The Palestinian Clerics Association in Gaza, which is affiliated with Hamas, issued a fatwa against holding prayers out of doors. Association Chairman Marwan Abu Ras, who is also a Legislative Council member representing Hamas, explained the fatwa at a press conference, saying: "When [people] choose to abandon the mosques and pray in [outdoor] public places, it is a [declaration of] war against the houses of worship, and against their sacredness and prestige. In light of [people's] insistence on continuing [this practice], we think that these prayers are dangerous, and that no person in Gaza or the West Bank should participate in them, regardless of who is sponsoring them. The authorities must ban these prayers, and declare that [prayers] must be held in mosques, for the reasons already stated, and [also] because it is known that many of those who participate in these prayers are not in the habit of praying, but [only mean to engage in] sabotage, incite civil strife, create trouble, intimidate peaceful citizens, and reinstate the chaos. [The correctness of the fatwa] is proved by the action of the Prophet, who destroyed the Dhurar mosque, then burned it down and banned prayers on its site. This kind of prayer is exactly like the prayer that is said by the hypocrites who pretended to be believers.
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On the other hand, Palestinian Chief Justice and acting head of the Palestinian Authority's Shari'a Judicial System Sheikh Taysir Al-Tamimi ruled that it was permissible to pray outside the mosques under the open sky and in public venues. He wrote: "[The only] official body authorized to issue fatwas is shari'a courts or the Mufti's office." He added, "The fatwa that prohibited praying under the open sky was not based on a text or on the evidence from the shari'a, since the Prophet's Sunna explicitly ruled, both in word and in deed, that prayer is permissible in any place. The Prophet said: 'The Earth has become a mosque and a pure place. [Every] one from among my nation will pray in every place he finds himself.'"
Palestinian Grand Mufti Sheikh Muhammad Hussein also ruled that it was permissible to hold Friday prayers in public venues. He stated: "During Friday prayers in large and crowded mosques... such as Al-Aqsa, people are sometimes standing behind the imam [outside] in the square and in the streets, and [despite this] the prayer is considered valid." He further elaborated that "prayers under the open sky were considered perfectly permissible, based on the Prophet's actions during the hijra." According to him, "outdoor prayers cannot be prohibited out of fear that... chaos may ensue after the prayers… since those who intend to cause chaos can do so equally well after the prayers [held in the mosque] are finished. "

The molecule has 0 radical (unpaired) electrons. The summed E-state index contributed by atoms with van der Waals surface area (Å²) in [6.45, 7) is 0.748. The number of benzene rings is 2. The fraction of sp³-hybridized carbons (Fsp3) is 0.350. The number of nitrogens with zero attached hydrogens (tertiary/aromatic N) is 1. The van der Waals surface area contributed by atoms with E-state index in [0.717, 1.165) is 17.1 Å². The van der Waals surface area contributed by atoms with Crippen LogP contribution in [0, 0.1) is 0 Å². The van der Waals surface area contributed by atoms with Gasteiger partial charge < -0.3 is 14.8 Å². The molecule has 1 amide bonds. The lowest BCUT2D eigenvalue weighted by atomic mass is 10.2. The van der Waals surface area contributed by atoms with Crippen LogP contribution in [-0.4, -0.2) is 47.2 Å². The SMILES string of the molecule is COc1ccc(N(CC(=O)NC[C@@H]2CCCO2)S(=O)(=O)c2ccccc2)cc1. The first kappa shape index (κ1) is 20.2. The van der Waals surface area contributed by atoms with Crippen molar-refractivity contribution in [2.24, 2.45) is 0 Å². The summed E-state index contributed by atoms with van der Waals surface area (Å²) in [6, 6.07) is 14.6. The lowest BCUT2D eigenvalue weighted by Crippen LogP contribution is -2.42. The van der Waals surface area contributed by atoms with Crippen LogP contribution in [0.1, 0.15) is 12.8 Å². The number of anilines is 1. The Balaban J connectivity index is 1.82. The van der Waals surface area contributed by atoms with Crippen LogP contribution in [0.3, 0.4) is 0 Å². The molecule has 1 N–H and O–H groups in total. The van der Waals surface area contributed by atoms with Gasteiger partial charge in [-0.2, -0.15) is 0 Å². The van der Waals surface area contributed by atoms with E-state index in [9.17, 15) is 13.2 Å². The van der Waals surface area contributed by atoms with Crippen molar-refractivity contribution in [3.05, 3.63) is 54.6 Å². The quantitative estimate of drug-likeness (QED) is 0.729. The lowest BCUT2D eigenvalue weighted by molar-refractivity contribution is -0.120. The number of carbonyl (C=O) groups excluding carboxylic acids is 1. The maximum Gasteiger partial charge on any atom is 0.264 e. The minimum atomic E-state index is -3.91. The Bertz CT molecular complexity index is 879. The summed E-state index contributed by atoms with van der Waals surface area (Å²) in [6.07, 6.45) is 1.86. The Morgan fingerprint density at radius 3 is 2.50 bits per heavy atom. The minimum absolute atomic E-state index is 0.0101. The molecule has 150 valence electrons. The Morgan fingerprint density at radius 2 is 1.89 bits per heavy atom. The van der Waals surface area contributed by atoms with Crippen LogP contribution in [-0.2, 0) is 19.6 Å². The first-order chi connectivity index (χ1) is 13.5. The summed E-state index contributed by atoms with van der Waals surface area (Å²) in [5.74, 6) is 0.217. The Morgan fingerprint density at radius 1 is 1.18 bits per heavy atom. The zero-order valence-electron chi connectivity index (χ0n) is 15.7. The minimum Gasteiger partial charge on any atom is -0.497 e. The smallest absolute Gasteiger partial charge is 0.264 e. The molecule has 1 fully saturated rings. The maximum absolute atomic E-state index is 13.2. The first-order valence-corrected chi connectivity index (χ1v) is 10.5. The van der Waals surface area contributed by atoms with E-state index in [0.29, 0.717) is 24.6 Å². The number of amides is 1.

Fatah Spokesman in the West Bank: Hamas is Waging Ideological and Religious Terrorism
Fatah spokesman in the West Bank Fahmi Al-Za'arir harshly criticized the ruling of the Palestinian religious scholars, describing it as "the fatwa of the rulers." He added: "Hamas is waging diverse kinds of terrorism, including ideological and religious."
Fatah legislative council member 'Isa Qaraqi' claimed that "the prohibition against holding prayers outside the mosques based on a religious ruling is a clear declaration of the politicization of religion. There is no precedent in Arab Islamic history whereby a religious ruling was issued or a decision made prohibiting the people from praying where they pleased. This means that Hamas is taking advantage of religion to promote political interests, which is a breach of religion and religious law, and a violation of their principles and foundations." Qaraqi' warned about the practice of issuing fatwas for political purposes, saying that "to transform the Palestinian society into one of religious rulings that serve party interests is to threaten the Palestinian civil society, and political and social pluralism."
Editor of the PA daily Al-Hayat Al-Jadida Hafez Al-Bargouti wrote: "[The village of] Bil'in gained a victory [thanks to] its steadfastness and patience. Every Friday, its people gathered to pray under the open sky, and then held a prayer [in protest] against the [separation] fence. The ruling of Israel's [Supreme] Court is a victory for Bil'in and its resolute stance. [Conversely], the [Hamas] religious scholars issued fatwas banning outdoor prayers, at the request of the deposed government and its executive forces. They tailor the religion to their moods and issue fatwas by order, as if they were running a taxi [service] or a pizza [parlor]. Anyone who issues a fatwa that harms the people and the state for the benefit of [some] party, tyrant, or business tycoon is a sinner, and will [eventually] pay [for his sin]. In the past few generations, the phenomenon of 'fatwas to order' – i.e. [fatwas] issued by activists and yes-men for the benefit of leaders and parties – has become widespread."
*C. Jacob is a research fellow at MEMRI.
 Al-Hayat Al-Jadida (PA), September 2, 2007.
 Al-Hayat Al-Jadida (PA), August 26, 2007.
 Al-Ayyam (PA), September 8, 2007.
 Al-Hayat Al-Jadida (PA), August 25, 2007.
 Al-Hayat Al-Jadida (PA), September 1, 2007.
 Al-Hayat Al-Jadida (PA), September 9, 2007.
 Al-Ayyam (PA), September 8, 2007.
 Al-Sharq Al-Awsat (London), September 5, 2007.
 Al-Sharq Al-Awsat (London), September 5, 2007.
 Al-Hayat Al-Jadida (PA) and Al-Quds (Jerusalem), September 6, 2007.
 Al-Quds Al-Arabi (London), September 7, 2007.
 Al-Quds (Jerusalem), September 7, 2007.
 Al-Hayat Al-Jadida (PA), September 5, 2007.